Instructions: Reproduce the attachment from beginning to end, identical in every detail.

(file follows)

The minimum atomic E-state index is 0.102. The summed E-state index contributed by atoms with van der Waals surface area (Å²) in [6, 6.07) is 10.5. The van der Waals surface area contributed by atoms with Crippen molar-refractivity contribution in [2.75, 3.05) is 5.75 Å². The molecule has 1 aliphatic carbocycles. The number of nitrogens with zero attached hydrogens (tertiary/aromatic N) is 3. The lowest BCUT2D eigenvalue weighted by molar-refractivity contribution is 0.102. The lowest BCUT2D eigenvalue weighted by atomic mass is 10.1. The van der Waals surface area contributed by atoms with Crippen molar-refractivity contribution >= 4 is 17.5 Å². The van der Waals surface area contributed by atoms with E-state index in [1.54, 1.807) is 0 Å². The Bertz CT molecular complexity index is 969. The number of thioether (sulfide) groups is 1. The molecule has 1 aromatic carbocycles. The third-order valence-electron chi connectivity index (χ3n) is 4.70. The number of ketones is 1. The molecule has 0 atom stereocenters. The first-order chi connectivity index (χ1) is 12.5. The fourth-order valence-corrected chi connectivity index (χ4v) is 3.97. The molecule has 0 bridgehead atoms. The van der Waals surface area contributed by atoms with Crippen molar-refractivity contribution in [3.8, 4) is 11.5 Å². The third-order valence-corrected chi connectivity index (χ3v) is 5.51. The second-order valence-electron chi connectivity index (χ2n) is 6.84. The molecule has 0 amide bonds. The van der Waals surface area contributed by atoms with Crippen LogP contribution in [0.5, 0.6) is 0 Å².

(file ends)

The minimum atomic E-state index is 0.102. The summed E-state index contributed by atoms with van der Waals surface area (Å²) in [6, 6.07) is 10.5. The van der Waals surface area contributed by atoms with Crippen molar-refractivity contribution in [2.75, 3.05) is 5.75 Å². The molecule has 1 aliphatic carbocycles. The number of nitrogens with zero attached hydrogens (tertiary/aromatic N) is 3. The lowest BCUT2D eigenvalue weighted by molar-refractivity contribution is 0.102. The lowest BCUT2D eigenvalue weighted by atomic mass is 10.1. The van der Waals surface area contributed by atoms with Crippen molar-refractivity contribution >= 4 is 17.5 Å². The van der Waals surface area contributed by atoms with E-state index in [1.54, 1.807) is 0 Å². The Bertz CT molecular complexity index is 969. The number of thioether (sulfide) groups is 1. The molecule has 1 aromatic carbocycles. The third-order valence-electron chi connectivity index (χ3n) is 4.70. The number of ketones is 1. The molecule has 0 atom stereocenters. The first-order chi connectivity index (χ1) is 12.5. The fourth-order valence-corrected chi connectivity index (χ4v) is 3.97. The molecule has 0 bridgehead atoms. The van der Waals surface area contributed by atoms with Crippen molar-refractivity contribution in [3.8, 4) is 11.5 Å². The third-order valence-corrected chi connectivity index (χ3v) is 5.51. The second-order valence-electron chi connectivity index (χ2n) is 6.84. The molecule has 0 amide bonds. The van der Waals surface area contributed by atoms with Crippen LogP contribution in [0.5, 0.6) is 0 Å².